Behind the Checkbook: Inside an Angel Investor’s Brain


Behind the Checkbook: Inside an Angel Investor’s Brain

April 29, 2021 | Resources

Working in the financial sector for many years, angel investing has been on my radar for quite some time. It always seemed intimidating and something you needed a lot of money to do. No one gave me an angel investing manual. My friend told me about his brother-in-law’s startup, Outcast Brands, a premium Irish spirits company, and I was hooked. After being asked to join the Outcast Brands steering committee, I decided to attend Yale’s Women on Boards executive education program to learn more aboutboard service, which in turn gave me the confidence to dive deeper into angel investing.  

I love connecting people, and angel investing allows me to do that. Also, I’m the biggest cheerleaderwhen I believe in someone or something, so it is a privilege to help people make their vision a reality.  

How Do I Decide to Invest in a Startup?   

It is imperative to me to invest in underrepresented founders and business plans, especially women, BIPOC, and members of the LGBTQ community. Additionally, I’m drawn to purpose-driven companies. Once those initial qualities are checked off, I go to my internal list.   

  • Founder – Do I trust them? What is our chemistry? Do I like them? Do I think they can do what they say? Do they have experience, connections, and the absolute will to make their dreams come true? There’s not a formula for this – I have to trust my gut.   
  • Need for the Company – The second thing I ask myself is: do I understand and truly see a need for the product or service an entrepreneur aims to provide? If I don’t understand it, I will not invest in it.  
  • My Value – As angel investors, it is in our best interest for a company to succeed. I always think about bringing value to this endeavor through my connections or experience.    
  • You Have to Know Your Numbers – At the angel stage, the financial figures are usually always projections, which is OK. I want to understand where the money raised will go – inventory, marketing, research, etc.  

Insider’s Tip: If there is a salary included for the founder without positive cash flow, I automatically say no. I want to see the founder contribute sweat equity and capital to get their dream off the ground.   

How Can Someone Pursue Angel Investing? 

Understand the Requirements – Before deep-diving into the angel investing pool, make sure you can or are on track to meet the qualifications.  

  • Most times, you need to be an accredited investor (have $1MM in net worth, not including your primary residence, or have made more than $200K each year for the last two years), which can be a barrier to entry.
  • As an angel investor, expect to contribute between $5,000 – $25,000

Education – Take a Class or Join an Angel Group. Here are some recommendations:

  • Women 2.0 - A company focused on gender, diversity and inclusion in the tech and startup spaces. They serve over 300,000 people through content, programming, products and services and have been an industry leader in the space for almost 15 years.  The Angel Sessions will provide a forum to build skills, develop strategic relationships, and increase deal flow.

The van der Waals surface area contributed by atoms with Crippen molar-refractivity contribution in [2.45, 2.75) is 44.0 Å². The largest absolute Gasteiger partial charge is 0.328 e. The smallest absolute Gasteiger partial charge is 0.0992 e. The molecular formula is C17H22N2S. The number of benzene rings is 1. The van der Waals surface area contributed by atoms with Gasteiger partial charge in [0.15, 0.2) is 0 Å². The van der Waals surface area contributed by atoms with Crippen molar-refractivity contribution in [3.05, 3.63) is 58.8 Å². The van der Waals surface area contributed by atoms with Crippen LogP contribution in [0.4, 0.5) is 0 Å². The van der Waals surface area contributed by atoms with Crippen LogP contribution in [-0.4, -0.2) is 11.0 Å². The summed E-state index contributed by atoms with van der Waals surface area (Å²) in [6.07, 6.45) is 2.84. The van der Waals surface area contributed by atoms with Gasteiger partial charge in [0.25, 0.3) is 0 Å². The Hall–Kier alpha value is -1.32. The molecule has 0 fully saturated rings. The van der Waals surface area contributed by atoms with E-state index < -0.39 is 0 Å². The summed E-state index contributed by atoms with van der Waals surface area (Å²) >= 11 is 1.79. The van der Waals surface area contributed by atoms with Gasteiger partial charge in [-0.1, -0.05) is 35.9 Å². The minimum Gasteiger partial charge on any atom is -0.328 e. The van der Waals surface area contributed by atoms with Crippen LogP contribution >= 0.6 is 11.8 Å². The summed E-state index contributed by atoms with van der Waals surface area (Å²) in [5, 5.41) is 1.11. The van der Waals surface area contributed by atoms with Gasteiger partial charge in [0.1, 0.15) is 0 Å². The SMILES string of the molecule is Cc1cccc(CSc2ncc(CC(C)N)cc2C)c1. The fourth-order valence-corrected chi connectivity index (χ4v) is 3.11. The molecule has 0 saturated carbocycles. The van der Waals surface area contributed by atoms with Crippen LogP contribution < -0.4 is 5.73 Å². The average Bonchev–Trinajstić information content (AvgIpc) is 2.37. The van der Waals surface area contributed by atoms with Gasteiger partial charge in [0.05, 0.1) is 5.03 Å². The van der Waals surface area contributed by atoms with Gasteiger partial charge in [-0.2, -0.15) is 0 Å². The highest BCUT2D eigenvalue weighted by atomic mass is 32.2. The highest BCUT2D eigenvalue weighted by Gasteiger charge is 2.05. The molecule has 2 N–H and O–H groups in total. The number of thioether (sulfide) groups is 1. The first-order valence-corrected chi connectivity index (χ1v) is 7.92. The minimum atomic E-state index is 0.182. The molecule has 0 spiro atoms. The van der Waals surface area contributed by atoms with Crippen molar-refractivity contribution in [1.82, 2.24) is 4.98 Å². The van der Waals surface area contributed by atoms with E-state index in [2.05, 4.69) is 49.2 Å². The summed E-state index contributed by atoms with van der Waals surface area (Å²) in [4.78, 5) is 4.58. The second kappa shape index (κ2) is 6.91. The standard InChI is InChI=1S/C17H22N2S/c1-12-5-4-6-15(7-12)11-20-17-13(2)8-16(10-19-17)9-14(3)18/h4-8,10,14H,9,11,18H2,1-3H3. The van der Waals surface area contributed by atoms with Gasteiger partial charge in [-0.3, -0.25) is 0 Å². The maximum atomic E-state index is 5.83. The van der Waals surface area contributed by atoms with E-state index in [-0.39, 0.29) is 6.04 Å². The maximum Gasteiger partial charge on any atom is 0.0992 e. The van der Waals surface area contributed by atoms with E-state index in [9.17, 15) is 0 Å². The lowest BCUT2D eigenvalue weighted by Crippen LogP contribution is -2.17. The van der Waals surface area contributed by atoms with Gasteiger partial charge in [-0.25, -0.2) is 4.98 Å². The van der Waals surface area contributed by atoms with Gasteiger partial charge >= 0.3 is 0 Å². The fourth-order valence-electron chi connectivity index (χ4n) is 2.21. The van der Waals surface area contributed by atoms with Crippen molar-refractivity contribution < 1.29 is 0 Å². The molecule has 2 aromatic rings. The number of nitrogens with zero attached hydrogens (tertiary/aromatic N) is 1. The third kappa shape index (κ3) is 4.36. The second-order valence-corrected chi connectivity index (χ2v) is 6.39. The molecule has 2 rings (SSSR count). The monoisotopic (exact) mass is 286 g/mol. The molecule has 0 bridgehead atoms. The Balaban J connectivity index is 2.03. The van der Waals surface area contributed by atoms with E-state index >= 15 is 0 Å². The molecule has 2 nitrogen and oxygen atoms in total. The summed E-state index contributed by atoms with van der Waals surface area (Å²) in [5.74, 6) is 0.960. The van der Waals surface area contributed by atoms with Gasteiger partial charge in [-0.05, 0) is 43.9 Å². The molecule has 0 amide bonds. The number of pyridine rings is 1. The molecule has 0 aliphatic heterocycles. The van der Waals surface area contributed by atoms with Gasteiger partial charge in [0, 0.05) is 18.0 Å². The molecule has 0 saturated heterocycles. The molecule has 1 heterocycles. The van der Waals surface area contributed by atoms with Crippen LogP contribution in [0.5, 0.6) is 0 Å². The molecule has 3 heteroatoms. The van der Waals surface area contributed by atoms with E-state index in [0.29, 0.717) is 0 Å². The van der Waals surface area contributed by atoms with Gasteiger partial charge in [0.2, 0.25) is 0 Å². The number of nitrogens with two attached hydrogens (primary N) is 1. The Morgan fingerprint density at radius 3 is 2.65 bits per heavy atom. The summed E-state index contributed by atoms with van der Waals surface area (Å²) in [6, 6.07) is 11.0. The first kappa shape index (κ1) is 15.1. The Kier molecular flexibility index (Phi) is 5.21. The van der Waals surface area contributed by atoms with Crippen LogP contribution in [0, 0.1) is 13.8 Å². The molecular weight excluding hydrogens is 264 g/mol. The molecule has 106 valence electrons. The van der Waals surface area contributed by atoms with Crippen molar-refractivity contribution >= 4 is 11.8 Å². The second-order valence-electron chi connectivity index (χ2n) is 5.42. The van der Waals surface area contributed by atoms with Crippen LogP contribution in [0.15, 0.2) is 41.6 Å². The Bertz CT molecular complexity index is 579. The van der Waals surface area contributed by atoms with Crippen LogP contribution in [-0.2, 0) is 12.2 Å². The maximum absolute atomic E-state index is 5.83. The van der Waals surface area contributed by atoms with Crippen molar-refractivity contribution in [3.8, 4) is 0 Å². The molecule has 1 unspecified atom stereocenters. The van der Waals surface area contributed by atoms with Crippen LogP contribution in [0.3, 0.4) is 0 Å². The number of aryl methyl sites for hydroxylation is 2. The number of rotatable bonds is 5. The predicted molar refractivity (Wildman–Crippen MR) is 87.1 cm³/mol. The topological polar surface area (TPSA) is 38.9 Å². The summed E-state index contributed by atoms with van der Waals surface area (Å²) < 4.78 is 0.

• Angel Capital Association (ACA) – ACA, in partnership with leading organizations, has created the Rising Tide Education Program, helping new angels discover the basics of becoming an angel investor with this unique collection of educational resources. 
  • 37 Angels Bootcamp – Participants immediately put the learning to practice by conducting diligence on a real startup (sourced from the 2500 37 Angels see each year) under the mentorship of their team and seasoned angel investors. 
  • Pipeline Angels – Since Pipeline Angels launched in April 2011, over 450 members have graduated from the angel investing program and have invested more than US$7M in 90+ companies via our pitch summit process.  

Network – Talk to current angel investors utilizing LinkedIn, online webinars, or people in your community. Here are some groups:  

Bottom Line: Stay True to You   

Congratulations – welcome to the Angel Investing Community! Now before you invest in everything in sight, remember a few things:  

  • Stick to Your North Star – Create and stick to  your thesis to weed out businesses/entrepreneurs that are not a fit for you.  
  • Do Your Due Diligence on a Company and Entrepreneur – Talk to experts, utilize online search engines, check references. This is your money, people expect you to ask questions before writing a check.  
  • Take a Second – Let an opportunity simmer for a day or two (or a week) before writing a check.  
  • Be Clear – Communicate with the entrepreneur on where you stand and your concerns. It is OK to say “no,” but make sure to do so in a timely and transparent fashion.  
  • Trust Your Gut – At the end of the day, angel investing is aboutsupporting a passion. If something doesn’t feel right, then it is probably not the best option for you. There are always more startups in the sea.  

Katie Dunn is a New York City-based commercial real estate finance executive, board director, and investor with expertise in strategy, finance, risk management, audit, and asset management. Her investing portfolio includes Outcast Brands (Blood Monkey Gin), Snikke & Likkit, Conscious Good, Another Tomorrow, Vin Social, and Heirlume). Dunn is a long-time supporter of the Enthuse Foundation and goes out of her way to assist other women entrepreneurs including Rhonda Cammon of Perfectly Cordial. Cammon was a finalist at the 2020 Enthuse Foundation Pitch Competition for Women Founders. After her presentation, Dunn was able to connect with Cammon and suggest partnership opportunities with other businesses in her network. Dunn continues to advise Cammon and hopes to be an investor in the future. Connect with Dunn on LinkedIn.  



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